Martin Feeley - PHOTO: www.hse.ie
The Clinical Director of the HSE Dublin Midlands Hospital group - of which Naas General Hospital is part - has resigned from his role.
Dr Martin Feeley notified the Chief Executive Officer of the HSE Dublin Midlands Hospital group of his decision to resign at the Executive Management Team meeting this week.
The decision comes after remarks he made to Irish Times over the weekend, where he claimed that health authorities should be pursuing a "herd immunity" strategy.
The Dublin Midland Hospital Group, which is one of the seven hospital groups within the HSE, serves a population of approximately 800,000 people in Dublin, Kildare, Laois and Offaly with over 10,000 staff.
The Group oversees Naas General Hospital, the Midland Regional Hospital Group in Portlaoise and the Midland Regional Hospital in Tullamore.
Dr Feeley had claimed that people should have been exposed to the virus all through the summer to try and give them immunity - and he further claimed that would lessen the impact on our health system this winter.
The HSE immediately responded at the weekend that it disassociated itself from and rejected the comments.
Group CEO Trevor O'Callaghan, confirmed the decision in a memo to staff at hospitals in Portlaoise, Tullamore, Naas, St James's, Tallaght and the Coombe in Dublin.
"Mr Feeley, Clinical Director has informed the Group of his decision to resign his position as Group Clinical Director today, 15th September 2020.
"Martin Feeley has given considerable service to the health services over the past 45 years. Most recently at Tallaght University Hospital and the Dublin Midlands Hospital Group.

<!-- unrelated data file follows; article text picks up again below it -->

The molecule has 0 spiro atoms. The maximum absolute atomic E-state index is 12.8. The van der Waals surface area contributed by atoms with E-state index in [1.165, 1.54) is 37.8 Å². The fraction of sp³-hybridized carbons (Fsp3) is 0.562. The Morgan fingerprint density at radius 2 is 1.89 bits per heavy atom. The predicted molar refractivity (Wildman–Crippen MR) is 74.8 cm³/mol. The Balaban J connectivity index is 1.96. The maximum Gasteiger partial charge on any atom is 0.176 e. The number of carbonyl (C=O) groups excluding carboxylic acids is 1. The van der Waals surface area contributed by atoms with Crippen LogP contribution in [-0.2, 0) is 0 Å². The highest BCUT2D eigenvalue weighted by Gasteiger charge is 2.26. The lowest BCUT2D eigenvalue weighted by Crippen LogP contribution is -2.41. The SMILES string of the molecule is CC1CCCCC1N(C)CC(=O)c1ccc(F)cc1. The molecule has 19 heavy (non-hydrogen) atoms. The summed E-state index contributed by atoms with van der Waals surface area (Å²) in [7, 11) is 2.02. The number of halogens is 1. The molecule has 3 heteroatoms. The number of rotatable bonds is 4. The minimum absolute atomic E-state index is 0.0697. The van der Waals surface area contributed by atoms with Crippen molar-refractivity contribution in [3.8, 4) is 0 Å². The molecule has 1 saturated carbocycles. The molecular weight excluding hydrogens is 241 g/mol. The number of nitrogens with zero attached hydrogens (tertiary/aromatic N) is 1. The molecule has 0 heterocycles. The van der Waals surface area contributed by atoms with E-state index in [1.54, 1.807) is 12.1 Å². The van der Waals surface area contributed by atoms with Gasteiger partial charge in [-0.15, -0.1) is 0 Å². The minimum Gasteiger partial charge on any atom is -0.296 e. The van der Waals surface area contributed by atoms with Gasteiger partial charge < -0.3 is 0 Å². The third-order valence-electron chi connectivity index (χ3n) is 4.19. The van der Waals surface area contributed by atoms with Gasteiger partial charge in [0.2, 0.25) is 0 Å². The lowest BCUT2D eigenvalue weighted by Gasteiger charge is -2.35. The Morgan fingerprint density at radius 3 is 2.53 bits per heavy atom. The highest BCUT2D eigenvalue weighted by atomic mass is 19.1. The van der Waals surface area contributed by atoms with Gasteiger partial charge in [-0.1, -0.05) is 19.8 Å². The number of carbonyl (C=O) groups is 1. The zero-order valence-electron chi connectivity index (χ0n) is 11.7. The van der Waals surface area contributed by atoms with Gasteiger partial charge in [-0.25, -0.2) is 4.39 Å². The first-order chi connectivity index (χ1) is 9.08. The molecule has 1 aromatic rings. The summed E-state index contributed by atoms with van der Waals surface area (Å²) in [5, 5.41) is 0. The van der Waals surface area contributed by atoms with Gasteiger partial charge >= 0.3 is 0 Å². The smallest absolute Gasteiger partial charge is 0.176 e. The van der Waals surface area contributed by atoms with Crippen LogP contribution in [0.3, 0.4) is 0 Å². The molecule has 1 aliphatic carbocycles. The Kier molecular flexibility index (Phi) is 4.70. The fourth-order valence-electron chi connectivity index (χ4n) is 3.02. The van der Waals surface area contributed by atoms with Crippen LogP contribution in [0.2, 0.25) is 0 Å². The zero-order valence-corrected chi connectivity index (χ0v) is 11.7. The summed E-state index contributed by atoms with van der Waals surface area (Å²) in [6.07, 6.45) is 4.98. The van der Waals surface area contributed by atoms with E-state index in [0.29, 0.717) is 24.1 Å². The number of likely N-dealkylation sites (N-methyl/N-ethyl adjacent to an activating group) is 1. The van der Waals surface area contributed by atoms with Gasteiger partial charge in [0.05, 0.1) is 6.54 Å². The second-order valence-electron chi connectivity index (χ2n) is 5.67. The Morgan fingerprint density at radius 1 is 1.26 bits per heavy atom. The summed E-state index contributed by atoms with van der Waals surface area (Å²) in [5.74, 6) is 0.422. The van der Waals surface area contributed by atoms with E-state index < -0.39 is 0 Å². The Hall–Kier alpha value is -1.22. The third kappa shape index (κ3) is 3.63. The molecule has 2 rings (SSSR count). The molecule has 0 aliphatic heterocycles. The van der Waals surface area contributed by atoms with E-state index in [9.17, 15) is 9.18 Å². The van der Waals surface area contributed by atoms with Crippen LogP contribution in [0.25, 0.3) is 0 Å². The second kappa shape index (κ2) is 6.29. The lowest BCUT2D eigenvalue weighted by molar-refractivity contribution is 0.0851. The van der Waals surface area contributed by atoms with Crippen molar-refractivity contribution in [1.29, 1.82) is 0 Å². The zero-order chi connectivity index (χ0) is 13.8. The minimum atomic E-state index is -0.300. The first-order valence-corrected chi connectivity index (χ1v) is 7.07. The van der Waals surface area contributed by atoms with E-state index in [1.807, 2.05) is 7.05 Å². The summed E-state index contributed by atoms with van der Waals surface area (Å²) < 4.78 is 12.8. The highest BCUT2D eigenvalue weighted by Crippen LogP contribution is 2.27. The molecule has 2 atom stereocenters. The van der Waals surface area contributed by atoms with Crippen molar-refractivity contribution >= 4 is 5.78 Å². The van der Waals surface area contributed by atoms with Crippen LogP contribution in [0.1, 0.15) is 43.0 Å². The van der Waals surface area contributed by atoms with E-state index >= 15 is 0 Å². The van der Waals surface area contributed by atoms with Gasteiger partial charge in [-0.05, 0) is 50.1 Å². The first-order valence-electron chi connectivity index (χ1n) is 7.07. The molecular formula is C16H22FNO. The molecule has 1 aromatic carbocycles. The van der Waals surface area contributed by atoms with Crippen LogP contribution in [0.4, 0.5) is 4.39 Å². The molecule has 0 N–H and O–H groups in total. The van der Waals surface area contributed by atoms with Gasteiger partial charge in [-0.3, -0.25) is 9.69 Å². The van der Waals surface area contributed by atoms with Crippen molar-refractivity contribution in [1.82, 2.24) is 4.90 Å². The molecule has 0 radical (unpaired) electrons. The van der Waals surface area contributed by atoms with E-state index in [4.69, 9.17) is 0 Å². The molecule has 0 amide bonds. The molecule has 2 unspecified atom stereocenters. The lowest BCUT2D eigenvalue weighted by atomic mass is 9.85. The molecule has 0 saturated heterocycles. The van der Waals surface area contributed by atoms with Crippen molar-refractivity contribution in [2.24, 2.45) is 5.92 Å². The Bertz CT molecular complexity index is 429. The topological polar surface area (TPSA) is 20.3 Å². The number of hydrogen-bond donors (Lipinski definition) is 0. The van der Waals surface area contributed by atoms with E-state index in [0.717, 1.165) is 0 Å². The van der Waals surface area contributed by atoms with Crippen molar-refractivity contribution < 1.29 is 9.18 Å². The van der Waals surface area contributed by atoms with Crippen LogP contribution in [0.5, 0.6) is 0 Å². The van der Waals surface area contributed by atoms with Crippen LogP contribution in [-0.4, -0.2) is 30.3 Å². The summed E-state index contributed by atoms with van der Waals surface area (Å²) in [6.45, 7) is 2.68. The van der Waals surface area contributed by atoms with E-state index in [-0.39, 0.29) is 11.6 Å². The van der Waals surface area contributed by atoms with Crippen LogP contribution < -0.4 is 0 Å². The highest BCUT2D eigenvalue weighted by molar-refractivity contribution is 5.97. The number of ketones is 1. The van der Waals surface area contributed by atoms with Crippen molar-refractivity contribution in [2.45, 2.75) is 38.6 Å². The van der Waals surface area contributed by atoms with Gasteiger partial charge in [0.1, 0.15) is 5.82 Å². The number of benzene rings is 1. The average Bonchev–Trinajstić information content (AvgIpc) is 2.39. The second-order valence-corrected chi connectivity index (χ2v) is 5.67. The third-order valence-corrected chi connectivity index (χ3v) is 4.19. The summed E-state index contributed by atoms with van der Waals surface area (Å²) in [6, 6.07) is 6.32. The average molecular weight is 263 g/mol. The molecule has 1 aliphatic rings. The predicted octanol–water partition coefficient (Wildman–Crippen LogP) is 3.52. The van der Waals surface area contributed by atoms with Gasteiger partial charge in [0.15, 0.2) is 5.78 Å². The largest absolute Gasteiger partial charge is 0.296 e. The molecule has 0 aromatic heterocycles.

"He has always been a strong advocate for safe, high-quality patient-centred care and building and improving healthcare delivery, reducing duplication of services and improving clinical pathways.
"The Hospital Group would like to sincerely thank Martin for his contribution to the strategic development of the Group since its establishment and his work as Group Clinical Director for the last five years," concluded the memo.
Dr Colm Henry, Chief Clinical Officer for the HSE said on Saturday afternoon: “For the avoidance of any doubt, the position as stated by Dr Feeley in the Irish Times today is not the position of the HSE on this important subject".
A statement from the HSE said: "This is a novel coronavirus for which there is no cure or vaccination currently and against which our population have no immunity.
"Herd immunity for an infectious disease occurs when a sufficient proportion of the population develops a sustained immunity either through vaccination or previous infection.
"Relying on infection, as we now know, has the power to overwhelm healthcare systems and lead to large-scale illness and death, particularly in vulnerable populations."
Citing the World Health Organisation, the HSE said the threshold for establishing herd immunity is not yet clear. Neither is the duration of post-infection immunity known.
"The most effective way of protecting older people and vulnerable groups is not by expecting them to protect themselves, but by everybody adhering to the public health advice which that will limit transmission of the virus between individuals and households."